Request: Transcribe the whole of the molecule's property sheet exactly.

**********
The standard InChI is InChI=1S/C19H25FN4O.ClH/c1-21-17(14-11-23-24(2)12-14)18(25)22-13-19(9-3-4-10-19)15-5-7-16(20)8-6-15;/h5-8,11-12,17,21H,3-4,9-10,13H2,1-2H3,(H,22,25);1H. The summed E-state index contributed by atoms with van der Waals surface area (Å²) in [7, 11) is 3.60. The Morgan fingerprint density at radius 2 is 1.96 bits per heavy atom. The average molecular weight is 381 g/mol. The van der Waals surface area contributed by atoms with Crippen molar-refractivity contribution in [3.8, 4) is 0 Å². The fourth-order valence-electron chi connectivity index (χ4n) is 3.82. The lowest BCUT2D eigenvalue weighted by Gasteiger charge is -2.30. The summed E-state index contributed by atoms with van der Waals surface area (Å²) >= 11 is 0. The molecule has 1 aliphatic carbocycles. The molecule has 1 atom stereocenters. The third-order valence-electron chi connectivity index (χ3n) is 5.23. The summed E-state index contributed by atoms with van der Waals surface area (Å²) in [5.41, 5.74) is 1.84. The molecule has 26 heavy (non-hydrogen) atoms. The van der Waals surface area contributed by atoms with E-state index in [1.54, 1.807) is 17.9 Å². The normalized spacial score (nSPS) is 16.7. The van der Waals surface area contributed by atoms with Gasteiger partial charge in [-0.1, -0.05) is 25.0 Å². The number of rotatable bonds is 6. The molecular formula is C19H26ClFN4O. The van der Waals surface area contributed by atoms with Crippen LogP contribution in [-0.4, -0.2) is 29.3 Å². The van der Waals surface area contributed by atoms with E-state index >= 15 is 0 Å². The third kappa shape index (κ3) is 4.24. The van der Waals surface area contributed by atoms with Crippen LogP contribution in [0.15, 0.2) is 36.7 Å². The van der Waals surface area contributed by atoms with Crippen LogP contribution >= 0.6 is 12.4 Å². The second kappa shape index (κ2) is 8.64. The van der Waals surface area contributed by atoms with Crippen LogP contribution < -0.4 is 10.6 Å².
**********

The standard InChI is InChI=1S/C19H25FN4O.ClH/c1-21-17(14-11-23-24(2)12-14)18(25)22-13-19(9-3-4-10-19)15-5-7-16(20)8-6-15;/h5-8,11-12,17,21H,3-4,9-10,13H2,1-2H3,(H,22,25);1H. The summed E-state index contributed by atoms with van der Waals surface area (Å²) in [7, 11) is 3.60. The Morgan fingerprint density at radius 2 is 1.96 bits per heavy atom. The average molecular weight is 381 g/mol. The van der Waals surface area contributed by atoms with Crippen molar-refractivity contribution in [3.8, 4) is 0 Å². The fourth-order valence-electron chi connectivity index (χ4n) is 3.82. The lowest BCUT2D eigenvalue weighted by Gasteiger charge is -2.30. The summed E-state index contributed by atoms with van der Waals surface area (Å²) >= 11 is 0. The molecule has 1 aliphatic carbocycles. The molecule has 1 atom stereocenters. The third-order valence-electron chi connectivity index (χ3n) is 5.23. The summed E-state index contributed by atoms with van der Waals surface area (Å²) in [5.41, 5.74) is 1.84. The molecule has 26 heavy (non-hydrogen) atoms. The van der Waals surface area contributed by atoms with E-state index in [1.54, 1.807) is 17.9 Å². The normalized spacial score (nSPS) is 16.7. The van der Waals surface area contributed by atoms with Gasteiger partial charge in [-0.1, -0.05) is 25.0 Å². The number of rotatable bonds is 6. The molecular formula is C19H26ClFN4O. The van der Waals surface area contributed by atoms with Crippen LogP contribution in [-0.4, -0.2) is 29.3 Å². The van der Waals surface area contributed by atoms with E-state index >= 15 is 0 Å². The third kappa shape index (κ3) is 4.24. The van der Waals surface area contributed by atoms with Crippen LogP contribution in [0.15, 0.2) is 36.7 Å². The van der Waals surface area contributed by atoms with Crippen LogP contribution >= 0.6 is 12.4 Å². The second kappa shape index (κ2) is 8.64. The van der Waals surface area contributed by atoms with Crippen LogP contribution < -0.4 is 10.6 Å².